- The Council held an interim review of Y’s EHCP on 5 October 2017. The Council has said this was to find a way forward to resolve the outstanding actions in the EHCP. At this time the Council had not put in place a keyworker as required by section F of the EHCP.
- The minutes of the interim review record that there was confusion about what the keyworker would do. The minutes note Ms X set out her expectations of the role.
- Emails provided by the Council show it approached an organisation on 18 October 2017 to see if it could provide a keyworker. The organisation advised it could not. The Council has said it approached other colleges but they could not provide a keyworker. In October 2017, the Council approached another organisation, who I shall call organisation B. They said they could not provide a keyworker. Organisation B then agreed to provide a keyworker following further discussions with the Council in November 2017.
- On 28 November 2017, the Council arranged a meeting with Ms X, professionals and Y to establish the role and remit of the keyworker. The keyworker started working with Y on 31 January 2018.
- As I understand it the college provided SALT with a copy of Y’s EHCP at the end of August 2017. SALT informed the Council had not provided them with details of changed to Y’s EHCP before it was finalised and it could not provide the termly review of service for Y unless the college or Ms X made a referral.
- In November 2017 the Council commissioned SALT to assess and review Y’s targets each term and attend a programme and target writing meeting with college staff. SALT assessed Y in December 2017. The SALT assessment set out Y’s needs and strategies to meet those needs.
- The Special Educational Needs and Disabilities Information and Advice Support Service (SENDIASS) is commissioned by the Council to provide advice and support to parents. Miss X has said that SENDIASS could not support her for three weeks as it did not have a copy of Y’s EHCP. The Council has provided evidence to show it sent a copy of Y’s EHCP to SENDIASS on 3 October 2017. It acknowledged it delayed in sending the EHCP to SENDIASS.
Personal Travel Budget
- The Council provided transport for Y to attend college. Following an incident Miss X withdrew Y from this transport. Miss X arranged her own transport to take Y to college as she considered the alternative transport offered by the Council to be unsuitable for Y. Miss X paid for the transport and the Council reimbursed those costs. The Council has said its usual timescale for paying taxi receipts or parental mileage is six weeks in arrears.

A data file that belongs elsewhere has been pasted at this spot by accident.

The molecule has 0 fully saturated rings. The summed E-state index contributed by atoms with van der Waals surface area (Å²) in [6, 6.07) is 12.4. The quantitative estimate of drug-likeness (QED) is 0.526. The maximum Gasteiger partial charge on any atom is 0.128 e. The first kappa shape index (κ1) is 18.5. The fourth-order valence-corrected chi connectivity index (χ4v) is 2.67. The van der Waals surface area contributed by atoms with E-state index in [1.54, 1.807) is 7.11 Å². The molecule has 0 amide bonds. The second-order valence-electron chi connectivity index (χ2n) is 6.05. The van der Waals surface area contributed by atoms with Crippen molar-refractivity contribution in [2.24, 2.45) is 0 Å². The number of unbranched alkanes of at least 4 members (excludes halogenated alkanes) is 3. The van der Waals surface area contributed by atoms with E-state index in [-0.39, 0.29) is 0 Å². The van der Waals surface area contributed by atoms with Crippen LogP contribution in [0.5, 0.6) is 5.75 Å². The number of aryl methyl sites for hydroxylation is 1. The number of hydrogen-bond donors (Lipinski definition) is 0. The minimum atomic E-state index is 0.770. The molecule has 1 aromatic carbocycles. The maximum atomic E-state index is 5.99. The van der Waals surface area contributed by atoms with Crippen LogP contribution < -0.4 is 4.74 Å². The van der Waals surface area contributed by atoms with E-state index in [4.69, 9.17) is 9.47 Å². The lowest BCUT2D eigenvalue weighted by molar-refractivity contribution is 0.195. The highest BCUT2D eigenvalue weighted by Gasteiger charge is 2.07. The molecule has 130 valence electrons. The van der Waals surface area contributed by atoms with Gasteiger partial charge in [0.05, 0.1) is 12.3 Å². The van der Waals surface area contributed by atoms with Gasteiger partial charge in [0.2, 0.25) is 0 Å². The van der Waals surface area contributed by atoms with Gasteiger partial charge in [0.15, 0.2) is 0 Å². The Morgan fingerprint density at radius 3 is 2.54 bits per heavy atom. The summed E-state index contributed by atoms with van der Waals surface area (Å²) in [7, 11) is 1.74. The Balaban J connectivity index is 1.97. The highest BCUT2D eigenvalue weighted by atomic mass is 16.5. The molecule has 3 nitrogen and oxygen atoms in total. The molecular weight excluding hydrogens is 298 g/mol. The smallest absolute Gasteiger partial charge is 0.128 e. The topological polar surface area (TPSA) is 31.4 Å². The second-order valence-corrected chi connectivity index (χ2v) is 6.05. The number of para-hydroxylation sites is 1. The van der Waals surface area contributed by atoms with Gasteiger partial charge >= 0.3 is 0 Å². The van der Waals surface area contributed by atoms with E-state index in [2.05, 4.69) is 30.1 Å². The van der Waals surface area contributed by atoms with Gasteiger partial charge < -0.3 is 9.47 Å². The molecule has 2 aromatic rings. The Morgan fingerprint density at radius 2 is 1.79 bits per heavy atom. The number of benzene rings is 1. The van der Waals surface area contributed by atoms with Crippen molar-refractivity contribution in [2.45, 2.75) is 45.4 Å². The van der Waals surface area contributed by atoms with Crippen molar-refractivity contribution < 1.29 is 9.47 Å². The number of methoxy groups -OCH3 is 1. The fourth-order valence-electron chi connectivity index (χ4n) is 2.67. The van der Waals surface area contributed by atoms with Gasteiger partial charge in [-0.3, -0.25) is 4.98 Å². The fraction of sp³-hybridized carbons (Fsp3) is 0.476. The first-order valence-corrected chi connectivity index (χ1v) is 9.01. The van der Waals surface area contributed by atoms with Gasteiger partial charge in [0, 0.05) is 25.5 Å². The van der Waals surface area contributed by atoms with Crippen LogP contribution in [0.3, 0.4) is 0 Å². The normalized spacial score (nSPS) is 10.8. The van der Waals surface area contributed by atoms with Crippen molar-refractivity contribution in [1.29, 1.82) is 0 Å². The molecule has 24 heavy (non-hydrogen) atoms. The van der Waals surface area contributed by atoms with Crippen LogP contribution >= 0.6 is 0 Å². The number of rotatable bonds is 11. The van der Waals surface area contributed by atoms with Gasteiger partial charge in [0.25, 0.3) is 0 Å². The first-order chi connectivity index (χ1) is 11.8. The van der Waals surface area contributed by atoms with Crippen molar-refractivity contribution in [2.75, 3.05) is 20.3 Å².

- Miss X has said that the Council delayed in paying the costs of the taxis. Miss X has provided an email from a Council officer showing the dates of when she processed Miss X’s requests for payment. The Council has provided a breakdown showing the date when Miss X submitted the receipts and the date when the Council made the payments to her. This breakdown shows the Council made payments to Miss X between one and three weeks from when she submitted the receipts.
- The Council’s home to school transport policy is to provide transport to post 16 students with learning difficulties or disabilities. But it requires parents or guardians to make a contribution of £540 per year towards the costs. Miss X paid her contribution in monthly instalments. The Council considers applications from parents/guardians to reduce the yearly contribution in exceptional circumstances.
- Miss X has said the Council continued to charge a contribution of £60 per month while she was waiting for it to reimburse the taxi costs. She has said this and delays in reimbursing her caused financial hardship and she had to take out loans to cover the costs. Miss X considers the Council should have reduced or waived her contribution due to her exceptional circumstances.
- In response to my enquiries the Council has said that Miss X did not make an application for the Council to reduce her contribution at this time. The Council’s policy has since changed and it will now charge a reduced contribution of £270 for parents/guardians on a low income. It has applied this policy retrospectively. Miss X paid £260 for 2017/18 academic year so the Council has refunded £90 to her. The Council will refund £30 to Miss X for 2016/17 academic year.